Notice, too, that Paul requires repentance from the Jew as well as the Greek. The religious person (even within the “true” religion) is not exempted from repentance. Our message is not all the old ways and Jesus too. The message is Jesus instead of the old way of life.

But, we argue, won’t that turn off religious people if we preach repentance and then faith in the Lord Jesus? We would be quite unsuccessful evangelizing the churches with that approach.

The important thing to remember here is that we should not measure our message in terms of utility but in terms of truth. We are not to ensure the acceptance of the message, but are to be faithful to it. We are to think in terms of the faithful transmission of the message Paul preached. So when we think of how unsuccessful we would be evangelizing the churches, we should also think how unsuccessful Paul was in evangelizing the synagogues. Nevertheless, Paul did not desitate to teach the “whole will of God” and neither should we.

When repentance is not emphasized, “conversion” is seen as a mere experience. Much of the “born againism” in North America is of this existential variety. This experience is not seen as having any moral content grounded in absolute truth. It is seen as “try Jesus” as opposed to giving yourself to the Lord of the universe.

The gospel is seen at its most powerful when it changes lifestyles. Lifestyles can only be changed as people surrender themselves to be so changed. And they have to repent to be able to make this surrender. No wonder that Paul placed such an emphasis on it. And it is also no wonder that Paul’s message that the major impact that it did.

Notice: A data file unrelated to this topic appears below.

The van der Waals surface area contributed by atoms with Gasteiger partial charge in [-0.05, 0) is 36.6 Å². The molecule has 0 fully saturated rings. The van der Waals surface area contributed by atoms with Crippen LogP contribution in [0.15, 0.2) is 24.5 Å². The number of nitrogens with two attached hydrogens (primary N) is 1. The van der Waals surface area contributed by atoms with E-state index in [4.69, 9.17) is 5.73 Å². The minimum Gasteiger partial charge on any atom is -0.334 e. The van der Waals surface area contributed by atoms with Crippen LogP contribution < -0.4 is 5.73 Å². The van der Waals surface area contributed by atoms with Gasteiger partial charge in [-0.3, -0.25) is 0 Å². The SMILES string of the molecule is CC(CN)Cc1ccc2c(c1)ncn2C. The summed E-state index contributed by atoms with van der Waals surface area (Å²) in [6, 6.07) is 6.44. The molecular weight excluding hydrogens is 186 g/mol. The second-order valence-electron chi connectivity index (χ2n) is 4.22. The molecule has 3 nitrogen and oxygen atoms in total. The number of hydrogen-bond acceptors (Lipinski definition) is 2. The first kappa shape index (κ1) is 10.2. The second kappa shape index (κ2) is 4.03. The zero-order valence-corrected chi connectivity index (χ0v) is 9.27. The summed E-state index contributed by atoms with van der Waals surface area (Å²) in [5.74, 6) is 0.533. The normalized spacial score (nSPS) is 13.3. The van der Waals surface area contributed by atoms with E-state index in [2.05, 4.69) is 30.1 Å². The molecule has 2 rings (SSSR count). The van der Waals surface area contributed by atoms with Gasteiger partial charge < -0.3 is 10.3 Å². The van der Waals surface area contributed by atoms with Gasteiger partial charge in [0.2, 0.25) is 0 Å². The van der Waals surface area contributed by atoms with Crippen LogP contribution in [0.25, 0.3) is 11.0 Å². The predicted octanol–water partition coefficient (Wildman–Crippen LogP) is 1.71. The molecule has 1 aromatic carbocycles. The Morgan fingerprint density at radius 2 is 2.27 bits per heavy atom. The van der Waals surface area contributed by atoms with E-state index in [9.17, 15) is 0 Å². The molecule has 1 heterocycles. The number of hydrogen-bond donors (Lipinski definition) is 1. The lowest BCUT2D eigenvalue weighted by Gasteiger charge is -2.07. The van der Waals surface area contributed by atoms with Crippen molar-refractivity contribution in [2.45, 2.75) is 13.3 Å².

Something should be said at this point to the charge that requiring repentance is a form of works-righteousness. Is the repentance a good deed that we do to earn our salvation? As Paul would say, “May it never be!” Since God’s free salvation from sin excludes staying in our sins, repentance is the attitude that desires the former instead of the latter. In other words, to say that I want salvation by grace is to say that I have a repentance heart. Nevertheless, an emphasis on repentance is necessary so that we understand what our merciful salvation entails.

In conclusion, we have seen that Paul summarizes his message with a heavy emphasiss on repentance. We have seen that through the book of Acts Paul is consistent with his summaries. The concept of repentance is an integral part of his message all the way through the Acts. Finally, we have seen that modern evangelism falls short of the pattern established by Paul. When we begin to emulate Paul, we will see a radical change in the quality of individual conversions. We would do well to follow Paul’s example.

Originally published in The Hammer (Vol. 2, No. 4) in the fall of 1983. The Hammer was a publication of Community Christian Ministries.